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Kostas Kalafatis
Kostas Kalafatis

Posted on • Originally published at

Monolithic Architecture

Building a monolith has always been the default Architectural Style. In the very beginning, there were single-file applications. Then we started having applications with several files. And after that, we began seeing applications composed of other applications.

But first, what is a monolith?

A monolithic application is a unified unit, self-contained and independent from other applications. A monolithic architecture is a singular, large computing network with one codebase that couples all business concerns together. 

If we want to introduce changes to this sort of application requires updating the entire stack by accessing the code base and building and deploying an updated version of the service-side interface, making updates restrictive and time-consuming.

Monoliths can be convenient early on in a project's life for ease of code management, cognitive overhead, and deployment, allowing everything in the monolith to be released at once.

So, the monolith started evolving. When applications began being with multiple files, there wasn't much reasoning about them, nor a need for that reasoning. The applications were relatively simple. As the applications got more complex, there was a need for some rules for file relations.

Modular Programming

Modular programming, in the form of subsystems and software libraries, started as a way of reusing subsystems, in the late 1960s and 1970s. The architecture evolved from classes to a more coarse-grained explicit definition of code units. Programming languages implemented modularity with different grades of explicitness.

One of the first languages designed from the start for modular programming was the short-lived Modula. Another early modular language was Mesa. Wirth drew on Mesa and the original Modula in its successor, Modula-2, which influenced later languages, primarily through its successor, Modula-3. Modula's use of dot-qualified names, like M.a to refer to object a from module M, coincides with the notation to access a field of a record (and similarly for attributes or methods of objects) and is now widespread, seen in C#, Dart, Go, Java, OCaml, and Python, among others.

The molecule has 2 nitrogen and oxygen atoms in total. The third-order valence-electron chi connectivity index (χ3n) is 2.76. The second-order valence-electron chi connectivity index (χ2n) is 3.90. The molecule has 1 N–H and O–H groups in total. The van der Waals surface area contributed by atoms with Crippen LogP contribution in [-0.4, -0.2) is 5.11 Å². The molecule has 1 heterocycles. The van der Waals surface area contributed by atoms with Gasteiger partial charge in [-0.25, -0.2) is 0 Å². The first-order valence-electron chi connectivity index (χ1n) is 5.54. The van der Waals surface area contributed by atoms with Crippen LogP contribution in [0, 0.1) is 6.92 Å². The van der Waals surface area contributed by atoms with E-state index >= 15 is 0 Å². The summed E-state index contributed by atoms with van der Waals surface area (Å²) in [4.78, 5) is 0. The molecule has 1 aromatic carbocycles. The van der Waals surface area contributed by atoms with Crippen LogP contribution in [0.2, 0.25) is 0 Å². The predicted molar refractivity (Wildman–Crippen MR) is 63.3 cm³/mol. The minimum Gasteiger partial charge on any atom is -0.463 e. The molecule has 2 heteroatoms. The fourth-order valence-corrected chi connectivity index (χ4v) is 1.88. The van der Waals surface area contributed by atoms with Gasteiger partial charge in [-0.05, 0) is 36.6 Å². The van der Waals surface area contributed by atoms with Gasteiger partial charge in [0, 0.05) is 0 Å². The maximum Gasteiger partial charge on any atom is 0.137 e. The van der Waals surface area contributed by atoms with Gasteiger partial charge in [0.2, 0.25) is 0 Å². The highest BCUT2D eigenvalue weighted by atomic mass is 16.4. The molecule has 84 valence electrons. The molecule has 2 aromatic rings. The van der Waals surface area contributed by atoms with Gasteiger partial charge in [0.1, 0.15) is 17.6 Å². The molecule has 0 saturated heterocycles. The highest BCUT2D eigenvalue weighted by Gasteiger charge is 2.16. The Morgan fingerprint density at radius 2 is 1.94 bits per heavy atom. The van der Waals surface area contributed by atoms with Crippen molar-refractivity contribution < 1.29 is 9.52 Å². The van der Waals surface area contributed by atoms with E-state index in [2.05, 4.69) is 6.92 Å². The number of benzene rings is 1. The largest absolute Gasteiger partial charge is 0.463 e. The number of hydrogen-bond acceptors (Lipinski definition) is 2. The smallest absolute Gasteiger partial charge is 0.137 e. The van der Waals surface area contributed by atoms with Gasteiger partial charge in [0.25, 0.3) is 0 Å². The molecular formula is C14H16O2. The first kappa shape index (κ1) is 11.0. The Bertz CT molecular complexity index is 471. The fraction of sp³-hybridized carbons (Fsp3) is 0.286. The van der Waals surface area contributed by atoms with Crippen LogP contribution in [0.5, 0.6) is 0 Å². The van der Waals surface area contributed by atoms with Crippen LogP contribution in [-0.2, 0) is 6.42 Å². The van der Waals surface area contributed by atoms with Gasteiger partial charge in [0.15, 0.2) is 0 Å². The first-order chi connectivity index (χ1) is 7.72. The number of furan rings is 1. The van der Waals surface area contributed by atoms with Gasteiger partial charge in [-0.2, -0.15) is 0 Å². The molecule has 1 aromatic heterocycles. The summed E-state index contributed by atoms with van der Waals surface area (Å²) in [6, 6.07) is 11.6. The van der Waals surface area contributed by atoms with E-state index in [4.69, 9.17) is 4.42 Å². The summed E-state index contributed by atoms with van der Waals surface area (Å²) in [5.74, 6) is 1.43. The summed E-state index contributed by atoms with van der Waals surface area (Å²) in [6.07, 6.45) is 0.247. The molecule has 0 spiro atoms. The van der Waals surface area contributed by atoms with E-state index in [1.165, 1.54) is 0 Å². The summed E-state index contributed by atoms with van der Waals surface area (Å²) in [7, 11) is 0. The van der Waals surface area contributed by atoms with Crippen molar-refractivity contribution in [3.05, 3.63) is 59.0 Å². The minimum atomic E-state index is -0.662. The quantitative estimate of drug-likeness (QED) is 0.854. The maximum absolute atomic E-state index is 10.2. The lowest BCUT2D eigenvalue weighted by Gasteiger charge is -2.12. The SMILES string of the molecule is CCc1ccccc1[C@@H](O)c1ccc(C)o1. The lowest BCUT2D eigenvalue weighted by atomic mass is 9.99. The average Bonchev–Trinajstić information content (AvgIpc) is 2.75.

With modular programming, modules perform discrete functions, interacting through well-defined interfaces. Often modules can form a sort of a graph, a directed acyclic graph (DAG) to be precise, where modules are arranged as a hierarchy. The lowest-level modules are independent, depending on no other modules, and higher-level modules depend on the lower-level ones. A program or library is a top-level module of its hierarchy but can be a lower-level module of a higher-level program, library, or system.

Component-based Programming

Componentization is an approach to software development that involves breaking software down into identifiable pieces that application developers independently write and deploy. These components are then stitched together with network connections and workflows.

Componentization aims to facilitate software development using reusable components that connect using standard interfaces. The components must conform to a known model that dictates how the components connect. Common componentization models include SOA, CORBA, JavaBeans and COM+. A recurrent example of this style is the pipes and filters architecture, extensively used in Unix systems and that allows us to do something like “_ps -ef | grep cs“. Another example is the usage of microservices as components of composite applications, like Netflix.

The concept of componentization has been around since 1968 when Douglas McIlroy gave a presentation titled Mass Produced Software Components at the NATO conference on software engineering. However, it wasn’t until the 1990s, when IBM and Microsoft released their software component models, that componentization became mainstream.

The Modern Monolith